Wat Chalong is one of Phuket's most important temples and visited by thousands each year. It's beautifully decorated with infinite reflections from hundreds of tiny glass pieces and several pagodas. On special holidays Wat Chalong hosts 'country fairs' with a real local flavour where you can buy just about anything and snack on Thai food to your heart's content. Wat Chalong has an interesting history and is Phuket Island's spiritual centre.
Wats - or Buddhist temples - are among the most important symbols of Thailand, partly because the majority of Thais are Buddhist and partly because they are so beautiful. In Phuket alone, there are 29 Buddhist temples spread around the island.
Wat Chalong has been extending a warm welcome to visitors for over a century. Locals come to pray and Westerners come to learn something about Buddhism. The temple is open from seven in the morning to five in the afternoon.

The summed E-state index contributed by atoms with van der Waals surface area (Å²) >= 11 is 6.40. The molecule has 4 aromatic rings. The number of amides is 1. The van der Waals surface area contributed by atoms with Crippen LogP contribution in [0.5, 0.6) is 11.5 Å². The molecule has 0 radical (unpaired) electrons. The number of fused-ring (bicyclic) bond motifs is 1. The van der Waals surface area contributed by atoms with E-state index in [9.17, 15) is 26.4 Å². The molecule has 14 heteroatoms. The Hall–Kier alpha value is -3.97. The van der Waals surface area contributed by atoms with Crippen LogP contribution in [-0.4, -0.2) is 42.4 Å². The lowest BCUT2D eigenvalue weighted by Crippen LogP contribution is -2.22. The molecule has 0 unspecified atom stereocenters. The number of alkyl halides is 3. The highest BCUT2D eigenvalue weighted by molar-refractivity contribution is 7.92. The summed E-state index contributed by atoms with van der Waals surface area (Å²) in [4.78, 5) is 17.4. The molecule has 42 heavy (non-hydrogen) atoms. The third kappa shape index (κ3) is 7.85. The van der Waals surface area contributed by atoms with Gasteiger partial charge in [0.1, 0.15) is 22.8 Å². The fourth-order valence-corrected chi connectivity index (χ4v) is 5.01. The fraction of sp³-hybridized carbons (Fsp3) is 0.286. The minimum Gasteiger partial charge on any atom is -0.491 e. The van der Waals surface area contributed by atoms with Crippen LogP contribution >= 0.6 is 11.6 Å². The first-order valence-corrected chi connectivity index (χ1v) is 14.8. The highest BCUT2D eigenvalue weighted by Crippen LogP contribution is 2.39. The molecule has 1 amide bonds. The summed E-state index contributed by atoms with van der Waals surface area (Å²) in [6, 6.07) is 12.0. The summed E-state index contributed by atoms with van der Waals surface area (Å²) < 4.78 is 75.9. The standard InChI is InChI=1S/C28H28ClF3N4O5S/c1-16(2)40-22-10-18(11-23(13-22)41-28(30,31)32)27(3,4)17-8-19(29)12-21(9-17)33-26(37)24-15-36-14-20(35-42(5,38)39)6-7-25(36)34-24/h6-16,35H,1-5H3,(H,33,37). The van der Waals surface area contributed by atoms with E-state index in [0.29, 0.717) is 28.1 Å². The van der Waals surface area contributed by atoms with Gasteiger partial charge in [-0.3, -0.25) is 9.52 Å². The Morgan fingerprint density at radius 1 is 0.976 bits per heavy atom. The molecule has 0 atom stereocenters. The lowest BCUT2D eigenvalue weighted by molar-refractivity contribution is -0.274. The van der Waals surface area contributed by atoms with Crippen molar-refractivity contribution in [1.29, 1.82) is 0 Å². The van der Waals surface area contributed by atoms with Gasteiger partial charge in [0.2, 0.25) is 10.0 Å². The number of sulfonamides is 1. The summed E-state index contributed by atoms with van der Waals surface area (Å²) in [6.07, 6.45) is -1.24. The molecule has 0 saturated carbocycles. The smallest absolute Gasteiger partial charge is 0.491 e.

One of the temple's halls features a gilt-covered statue of Luang Poh Cham and this busy hall also contains statues of Luang Poh Chuang and Luang Poh Gleum, all ex-abbots of the temple.
The Grand Pagoda dominating the temple contains a splinter of Lord Buddha's bone and is officially named Phramahathatchedi-Jomthaibarameepragat. The pagoda is decorated with wall paintings depicting the Buddha's life story and also features various Buddha images.
Wats in general are sacred places for local people, so it is wise for the visitor to watch and emulate the way Thais behave inside temples. For example, you will see that people are careful not to stand over, or otherwise position themselves higher than any Buddha images except when pasting gold leaf to them - which in any case happens only in some wats, not in most.
Even through Thailand can sometimes be very warm, it is inappropriate to go into a wat - a place of worship - wearing clothes that reveal one's shoulders, chest, belly or legs.
You will be asked to take your shoes off when entering some of the buildings, including the sermon hall and the chedi.